Keegan Adams

  • by

“I met Kiersten here in the auditorium. We were at Showstoppers, which is a show choir camp. I remember, we were just about to go on stage, she was one of the only people I hadn’t talked to. She was standing right behind me, I don’t remember exactly what I said but I turned around and was sort of like “Hey! We’re friends!”. That’s how it all started.

We started texting a lot from there and became really good friends after that. That was 7th & 8th grade. I think at the time she reminded me of another friend that was really supportive and so I thought she seemed like someone I already knew. She seemed familiar to me.

The way she was always radiated positivity was really cool. She was very, not necessarily quirky, she had her weird moments. She was a very funny person and I admired that. When we hung out, we’d watch YouTube videos for 3-4 hours. She was obsessed with YouTube at the time (junior high.)

When she moved to Herron, we didn’t talk as much as we did before, which I regret. But it happens. We didn’t completely lose touch. She always came to the choir concerts we had. We’d still talk a lot.

The minute we started hanging out we just hit it off. She would always be a friend that I would have and always be able to lean back on. Even when she moved to Herron and we were a little bit distant, we still were good friends. We didn’t stop talking to each other. She was always the one I could rely on and knew would have my back, and I’d have hers. I was thankful to have someone like that in my life. She was always someone I could rely on or talk to and she was open as well. It was always nice to talk to her about things, when it got hard.

Most of the times we’d talk, it would be when she’d give me rides home. We’d always talk and listen to music, and talk about how our lives were going, which was really nice. We just opened up and let everything out during those times. We started getting closer around the time of her death.” 

“I feel like we connected through music. She loved bands like One Direction and 5SOS, which I thought was really funny because she was such a fan about it. We loved music. When we first met she was obsessed with Pentatonix and I loved Pentatonix at the time too. Homecoming last year Kiersten, Kaya and me were listening to Phantom of the Opera. She was pretending to be a Soprano 1. She was like screaming the soprano notes. We listened to music all the time.

Like I said before, she radiated positivity wherever she went. There was nothing you could be mad at her for. She was very welcoming and open. You didn’t have to be a certain someone to be a part of her friend group. I admired that. She was very open about herself.

For me, her death was a lot different than other deaths I’ve experienced. With Kiersten, she was my friend who I saw everyday. I grieved immediately. Her death made me feel like I
lost an old memory of myself. Like losing something you wish you could still have, but obviously you don’t get to have anymore. I was very angry at first. I thought “Why her? Why did it have to be her?”. She was one of the nicest people I’ve met, and it wasn’t fair. I’ve slowly started to accept it now, but it’s still very hard.

When she first passed, I thought “If she was this kind, this nice, this welcoming, then why couldn’t I be?”. So I tried to be as kind as possible and tried to be happy. Which isn’t always an easy thing which made me admire Kier a lot more. She was always that way. You would never know if she was sad. She always had a smile on her face. She was very real. She wasn’t fake about anything about herself. I try to look upon that and do the best I can to do that. I think it’s a really good quality in someone.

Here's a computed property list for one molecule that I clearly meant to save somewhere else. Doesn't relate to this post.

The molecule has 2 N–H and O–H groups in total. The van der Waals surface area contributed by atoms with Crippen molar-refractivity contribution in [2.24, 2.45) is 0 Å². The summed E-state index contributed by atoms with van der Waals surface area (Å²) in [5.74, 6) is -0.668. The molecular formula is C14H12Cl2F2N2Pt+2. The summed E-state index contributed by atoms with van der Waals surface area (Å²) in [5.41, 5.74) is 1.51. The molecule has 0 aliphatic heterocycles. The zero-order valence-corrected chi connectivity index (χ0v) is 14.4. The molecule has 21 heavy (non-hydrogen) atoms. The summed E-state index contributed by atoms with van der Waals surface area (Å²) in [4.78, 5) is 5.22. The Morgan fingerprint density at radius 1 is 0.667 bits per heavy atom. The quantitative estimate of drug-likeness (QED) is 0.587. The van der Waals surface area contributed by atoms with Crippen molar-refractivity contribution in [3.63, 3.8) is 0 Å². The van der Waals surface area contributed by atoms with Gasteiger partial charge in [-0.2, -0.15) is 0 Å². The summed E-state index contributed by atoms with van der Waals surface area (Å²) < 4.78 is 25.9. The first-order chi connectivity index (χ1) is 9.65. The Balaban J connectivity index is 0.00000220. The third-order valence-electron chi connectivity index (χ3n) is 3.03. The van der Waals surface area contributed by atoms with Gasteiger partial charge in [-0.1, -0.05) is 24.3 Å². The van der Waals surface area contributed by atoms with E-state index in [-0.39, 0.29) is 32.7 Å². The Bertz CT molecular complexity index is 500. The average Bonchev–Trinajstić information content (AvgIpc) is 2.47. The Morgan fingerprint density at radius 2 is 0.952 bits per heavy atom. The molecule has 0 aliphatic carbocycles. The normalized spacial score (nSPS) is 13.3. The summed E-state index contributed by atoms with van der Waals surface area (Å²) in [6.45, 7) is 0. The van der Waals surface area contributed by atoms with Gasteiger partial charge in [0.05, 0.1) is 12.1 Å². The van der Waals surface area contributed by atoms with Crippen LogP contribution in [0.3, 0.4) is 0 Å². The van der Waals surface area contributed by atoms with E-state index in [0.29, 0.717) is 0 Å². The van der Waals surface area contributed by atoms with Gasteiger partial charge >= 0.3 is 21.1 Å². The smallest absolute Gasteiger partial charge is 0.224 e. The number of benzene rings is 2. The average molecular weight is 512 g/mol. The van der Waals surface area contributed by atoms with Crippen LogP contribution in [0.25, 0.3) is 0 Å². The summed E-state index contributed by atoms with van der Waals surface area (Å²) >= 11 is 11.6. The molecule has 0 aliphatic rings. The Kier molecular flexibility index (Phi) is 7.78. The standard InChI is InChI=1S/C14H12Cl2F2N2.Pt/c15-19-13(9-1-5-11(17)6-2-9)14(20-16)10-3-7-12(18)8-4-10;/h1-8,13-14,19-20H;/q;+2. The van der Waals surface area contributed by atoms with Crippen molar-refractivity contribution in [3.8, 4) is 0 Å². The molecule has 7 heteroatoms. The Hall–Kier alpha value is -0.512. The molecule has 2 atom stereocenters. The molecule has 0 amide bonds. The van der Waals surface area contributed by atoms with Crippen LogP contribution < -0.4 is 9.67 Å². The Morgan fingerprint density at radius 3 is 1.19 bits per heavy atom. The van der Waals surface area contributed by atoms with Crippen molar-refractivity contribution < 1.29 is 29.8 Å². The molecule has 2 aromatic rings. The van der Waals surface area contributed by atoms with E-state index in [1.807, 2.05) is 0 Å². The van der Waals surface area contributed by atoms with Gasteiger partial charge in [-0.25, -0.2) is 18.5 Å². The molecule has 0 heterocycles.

I think if Kier had been the one to lose a friend or a classmate, she would be sad and hurt. But then she’d soon realize that other people are hurt and need emotional strength and someone there that was supportive. I think she would be that for a lot of people.

My favorite memories with her were always our drives. We’d get bored and go driving somewhere and just listen to music. Being with her was always a good time. We’d just keep driving. We listened from anything like Broadway Musicals to Pop, it really didn’t matter.

We were hanging out a lot more just prior to her death. We’d been somewhat distant for awhile, and then saw each other again, and picked up where we left off. That’s how it was with Kier and me. One of our friends birthdays was two days before she passed. We all got together and watched a movie and went to Applebee’s and she drove me home. It was fun that we got to be together that night. She dropped me off at my house, which was funny because she didn’t realize I lived on a farm. She made a big deal about me being a “farm boy” and I’m definitely not a farm boy. It was a little funny goodbye.

She’d always say I love you. When we’d miss each other, we’d text out of the blue just to say I love you. There were times that I’d hate on myself about my singing and she’d always compliment me and boost me up. That was the kind of person she was.

A lot of people were skeptical of her death at first. No one could believe that it was real. We were all kind of like “What’s going on and who made up this lie?”. It wasn’t a lie, we realized, and got a lot worse from there. Everyone started freaking out. It wasn’t good. The day after, at school, it brought a lot of people together. That day was filled with people hugging each other and sobbing into one another’s shoulders. It was a sad day, but a very needed day. I didn’t want to go to school that day, but my parents made me go. I’m thankful for that now because I had people to lean back on and rely on. It was very comforting.

If I could, I’d tell her I’m sorry for missing out on time with her, but that ultimately I’m very thankful for the time we did have. Obviously, I’d tell her that I love her. I still talk to her now. I send her text messages. #friendsofkier